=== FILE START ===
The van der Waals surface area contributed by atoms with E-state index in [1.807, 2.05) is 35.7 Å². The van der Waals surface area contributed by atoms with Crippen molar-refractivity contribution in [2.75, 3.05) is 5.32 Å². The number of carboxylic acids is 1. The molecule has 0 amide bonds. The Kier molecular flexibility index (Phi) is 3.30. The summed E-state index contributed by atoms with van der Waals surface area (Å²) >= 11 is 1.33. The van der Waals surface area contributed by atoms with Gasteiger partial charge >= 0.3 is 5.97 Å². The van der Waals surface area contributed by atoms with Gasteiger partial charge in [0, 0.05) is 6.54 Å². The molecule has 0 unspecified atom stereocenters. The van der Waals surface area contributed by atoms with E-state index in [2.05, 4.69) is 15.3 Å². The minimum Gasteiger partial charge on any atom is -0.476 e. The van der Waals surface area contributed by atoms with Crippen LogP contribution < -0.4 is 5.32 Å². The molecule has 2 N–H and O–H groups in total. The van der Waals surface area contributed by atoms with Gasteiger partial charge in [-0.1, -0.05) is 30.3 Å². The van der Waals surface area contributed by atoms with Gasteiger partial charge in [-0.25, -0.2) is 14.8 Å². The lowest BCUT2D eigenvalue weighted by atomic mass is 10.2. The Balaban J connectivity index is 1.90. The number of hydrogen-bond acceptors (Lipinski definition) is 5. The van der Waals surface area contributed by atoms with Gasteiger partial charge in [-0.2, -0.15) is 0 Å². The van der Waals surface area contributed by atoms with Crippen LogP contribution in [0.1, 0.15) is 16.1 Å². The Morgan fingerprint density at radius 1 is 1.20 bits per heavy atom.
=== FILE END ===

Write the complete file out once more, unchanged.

The van der Waals surface area contributed by atoms with E-state index in [1.807, 2.05) is 35.7 Å². The van der Waals surface area contributed by atoms with Crippen molar-refractivity contribution in [2.75, 3.05) is 5.32 Å². The number of carboxylic acids is 1. The molecule has 0 amide bonds. The Kier molecular flexibility index (Phi) is 3.30. The summed E-state index contributed by atoms with van der Waals surface area (Å²) >= 11 is 1.33. The van der Waals surface area contributed by atoms with Gasteiger partial charge >= 0.3 is 5.97 Å². The van der Waals surface area contributed by atoms with Gasteiger partial charge in [0, 0.05) is 6.54 Å². The molecule has 0 unspecified atom stereocenters. The van der Waals surface area contributed by atoms with E-state index in [2.05, 4.69) is 15.3 Å². The minimum Gasteiger partial charge on any atom is -0.476 e. The van der Waals surface area contributed by atoms with Crippen LogP contribution < -0.4 is 5.32 Å². The molecule has 2 N–H and O–H groups in total. The van der Waals surface area contributed by atoms with Gasteiger partial charge in [-0.1, -0.05) is 30.3 Å². The van der Waals surface area contributed by atoms with Gasteiger partial charge in [-0.25, -0.2) is 14.8 Å². The lowest BCUT2D eigenvalue weighted by atomic mass is 10.2. The Balaban J connectivity index is 1.90. The number of hydrogen-bond acceptors (Lipinski definition) is 5. The van der Waals surface area contributed by atoms with Gasteiger partial charge in [-0.2, -0.15) is 0 Å². The van der Waals surface area contributed by atoms with Crippen LogP contribution in [0.1, 0.15) is 16.1 Å². The Morgan fingerprint density at radius 1 is 1.20 bits per heavy atom.